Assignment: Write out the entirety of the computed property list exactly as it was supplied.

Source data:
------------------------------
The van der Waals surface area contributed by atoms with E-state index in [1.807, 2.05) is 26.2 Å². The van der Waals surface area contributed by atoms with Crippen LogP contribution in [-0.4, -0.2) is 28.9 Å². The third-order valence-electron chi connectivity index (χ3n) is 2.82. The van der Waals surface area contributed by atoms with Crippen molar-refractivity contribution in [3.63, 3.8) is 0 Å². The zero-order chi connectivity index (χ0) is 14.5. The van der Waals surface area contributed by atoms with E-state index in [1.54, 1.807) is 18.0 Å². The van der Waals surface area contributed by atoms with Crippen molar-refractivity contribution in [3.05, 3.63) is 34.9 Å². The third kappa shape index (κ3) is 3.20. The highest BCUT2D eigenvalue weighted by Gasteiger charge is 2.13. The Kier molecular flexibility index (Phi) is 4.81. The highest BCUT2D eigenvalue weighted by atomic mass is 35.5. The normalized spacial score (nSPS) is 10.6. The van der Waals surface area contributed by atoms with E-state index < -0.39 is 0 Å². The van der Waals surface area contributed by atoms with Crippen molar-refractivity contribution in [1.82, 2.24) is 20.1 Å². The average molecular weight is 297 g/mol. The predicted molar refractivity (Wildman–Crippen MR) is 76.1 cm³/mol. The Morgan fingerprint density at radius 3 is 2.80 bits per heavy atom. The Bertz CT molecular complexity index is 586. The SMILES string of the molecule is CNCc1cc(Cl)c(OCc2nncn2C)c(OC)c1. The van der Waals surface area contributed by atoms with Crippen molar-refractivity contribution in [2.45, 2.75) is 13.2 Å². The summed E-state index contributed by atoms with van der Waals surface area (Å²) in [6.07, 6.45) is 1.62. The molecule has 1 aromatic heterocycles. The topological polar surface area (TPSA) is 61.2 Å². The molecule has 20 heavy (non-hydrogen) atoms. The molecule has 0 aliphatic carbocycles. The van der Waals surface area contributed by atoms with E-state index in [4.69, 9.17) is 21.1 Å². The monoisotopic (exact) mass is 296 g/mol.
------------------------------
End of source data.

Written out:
The van der Waals surface area contributed by atoms with E-state index in [1.807, 2.05) is 26.2 Å². The van der Waals surface area contributed by atoms with Crippen LogP contribution in [-0.4, -0.2) is 28.9 Å². The third-order valence-electron chi connectivity index (χ3n) is 2.82. The van der Waals surface area contributed by atoms with Crippen molar-refractivity contribution in [3.63, 3.8) is 0 Å². The zero-order chi connectivity index (χ0) is 14.5. The van der Waals surface area contributed by atoms with E-state index in [1.54, 1.807) is 18.0 Å². The van der Waals surface area contributed by atoms with Crippen molar-refractivity contribution in [3.05, 3.63) is 34.9 Å². The third kappa shape index (κ3) is 3.20. The highest BCUT2D eigenvalue weighted by Gasteiger charge is 2.13. The Kier molecular flexibility index (Phi) is 4.81. The highest BCUT2D eigenvalue weighted by atomic mass is 35.5. The normalized spacial score (nSPS) is 10.6. The van der Waals surface area contributed by atoms with E-state index < -0.39 is 0 Å². The van der Waals surface area contributed by atoms with Crippen molar-refractivity contribution in [1.82, 2.24) is 20.1 Å². The average molecular weight is 297 g/mol. The predicted molar refractivity (Wildman–Crippen MR) is 76.1 cm³/mol. The Morgan fingerprint density at radius 3 is 2.80 bits per heavy atom. The Bertz CT molecular complexity index is 586. The SMILES string of the molecule is CNCc1cc(Cl)c(OCc2nncn2C)c(OC)c1. The van der Waals surface area contributed by atoms with Crippen molar-refractivity contribution in [2.45, 2.75) is 13.2 Å². The summed E-state index contributed by atoms with van der Waals surface area (Å²) in [6.07, 6.45) is 1.62. The molecule has 1 aromatic heterocycles. The topological polar surface area (TPSA) is 61.2 Å². The molecule has 20 heavy (non-hydrogen) atoms. The molecule has 0 aliphatic carbocycles. The van der Waals surface area contributed by atoms with E-state index in [4.69, 9.17) is 21.1 Å². The monoisotopic (exact) mass is 296 g/mol.